Senate health plan could allow discrimination based on preexisting conditions

The BRCA will leave millions without insurance or care.
The BRCA will leave millions without insurance or care.

WASHINGTON- Considering that both the House’s American Health Care Act and the Senate’s Better Care Reconciliation Act contain a variety of measures which will hurt the American people, it can be difficult to sort through every detail of both bills. Both bills will include drastic cuts to Medicaid; both will lower premiums at the expense of patients who will lose insurance; and both will leave more Americans to die due to lack of coverage.

For more details, Michelle Ye Hee Lee’s work at The Washington Post can help:

This week, Senate Majority Leader Mitch McConnell (R-Ky.) delayed the vote on the Senate health-care plan until after the Fourth of July holiday to give lawmakers a chance to study the bill and work out a new compromise to overhaul the 2010 Affordable Care Act.

As with the House version that passed in May, Democrats have criticized the impact that the Senate bill, the Better Care Reconciliation Act (BCRA), would have on people with preexisting medical conditions. They argue that the BCRA would no longer protect Americans with preexisting conditions, despite the bill’s explicit ban on states waiving coverage based on preexisting conditions. Yet a Republican opponent of the bill criticized it for not repealing the protection enough. What is going on? [. . .]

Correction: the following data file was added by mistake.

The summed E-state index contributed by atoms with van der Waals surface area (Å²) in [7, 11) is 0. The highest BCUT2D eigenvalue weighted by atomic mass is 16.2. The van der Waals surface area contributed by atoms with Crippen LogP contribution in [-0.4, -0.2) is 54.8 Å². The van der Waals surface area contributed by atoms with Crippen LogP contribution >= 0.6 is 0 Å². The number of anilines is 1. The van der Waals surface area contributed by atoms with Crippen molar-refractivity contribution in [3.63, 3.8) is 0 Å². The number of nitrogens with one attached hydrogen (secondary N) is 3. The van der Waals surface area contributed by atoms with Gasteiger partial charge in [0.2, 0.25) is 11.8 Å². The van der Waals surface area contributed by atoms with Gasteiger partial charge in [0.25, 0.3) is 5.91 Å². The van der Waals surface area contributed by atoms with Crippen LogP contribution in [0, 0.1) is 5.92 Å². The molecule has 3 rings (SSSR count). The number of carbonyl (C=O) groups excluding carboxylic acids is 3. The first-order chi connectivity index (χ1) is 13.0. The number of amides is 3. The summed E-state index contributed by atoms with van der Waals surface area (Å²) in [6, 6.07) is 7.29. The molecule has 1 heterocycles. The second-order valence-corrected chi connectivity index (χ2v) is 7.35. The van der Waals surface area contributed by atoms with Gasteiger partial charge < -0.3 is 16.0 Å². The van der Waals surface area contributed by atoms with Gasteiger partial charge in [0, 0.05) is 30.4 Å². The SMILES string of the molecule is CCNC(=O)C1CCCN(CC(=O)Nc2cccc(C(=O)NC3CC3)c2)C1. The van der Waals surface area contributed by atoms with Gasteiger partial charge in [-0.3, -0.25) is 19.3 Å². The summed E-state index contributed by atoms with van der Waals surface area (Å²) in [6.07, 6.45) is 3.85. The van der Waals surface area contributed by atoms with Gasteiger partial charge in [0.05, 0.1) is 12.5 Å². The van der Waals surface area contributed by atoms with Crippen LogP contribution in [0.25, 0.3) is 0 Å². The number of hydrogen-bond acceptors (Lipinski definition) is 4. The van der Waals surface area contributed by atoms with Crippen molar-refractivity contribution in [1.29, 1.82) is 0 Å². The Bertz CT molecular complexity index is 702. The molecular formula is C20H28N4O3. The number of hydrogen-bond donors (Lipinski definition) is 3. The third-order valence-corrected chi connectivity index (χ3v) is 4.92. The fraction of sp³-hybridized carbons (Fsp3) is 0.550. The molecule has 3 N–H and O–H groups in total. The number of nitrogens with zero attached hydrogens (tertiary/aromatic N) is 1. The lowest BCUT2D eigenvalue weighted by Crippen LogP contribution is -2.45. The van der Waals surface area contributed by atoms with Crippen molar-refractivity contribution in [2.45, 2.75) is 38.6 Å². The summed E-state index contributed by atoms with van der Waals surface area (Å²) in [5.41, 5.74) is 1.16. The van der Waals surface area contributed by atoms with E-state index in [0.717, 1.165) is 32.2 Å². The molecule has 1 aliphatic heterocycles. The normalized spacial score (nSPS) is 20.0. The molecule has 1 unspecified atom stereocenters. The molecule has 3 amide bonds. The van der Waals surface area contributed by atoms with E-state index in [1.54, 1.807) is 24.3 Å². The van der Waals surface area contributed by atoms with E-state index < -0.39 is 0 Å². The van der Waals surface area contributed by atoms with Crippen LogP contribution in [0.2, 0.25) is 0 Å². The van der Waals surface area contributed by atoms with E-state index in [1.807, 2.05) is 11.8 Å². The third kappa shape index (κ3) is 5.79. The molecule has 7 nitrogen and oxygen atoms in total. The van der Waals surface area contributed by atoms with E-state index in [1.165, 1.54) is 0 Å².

Before the ACA, insurance companies could consider a person’s health status when they decide whether and how much to charge premiums. If a person had a preexisting medical condition that would cost a lot of money, the insurance company could increase the cost of their premiums or even deny coverage.

That is not allowed under the ACA, which requires everyone to purchase insurance. It also requires insurance carriers to offer people in the individual and small group markets “essential health benefits,” such as maternity care, mental health services, prescription drugs and emergency services. The goal was to standardize benefits, offer comprehensive coverage and balance out the risk pool.

An amendment in the House version created waivers that states could seek from the health law. One possible waiver would allow states to replace a federal essential benefits package with a more narrowly tailored package of benefits, limited to the individual and small-group markets.

These changes would affect a specific group of people who meet the following criteria: lives in a state that seeks this waiver; has a lapse in health coverage for longer than 63 days; has a preexisting condition; and purchases insurance on the individual market.

Read more at The Washington Post.

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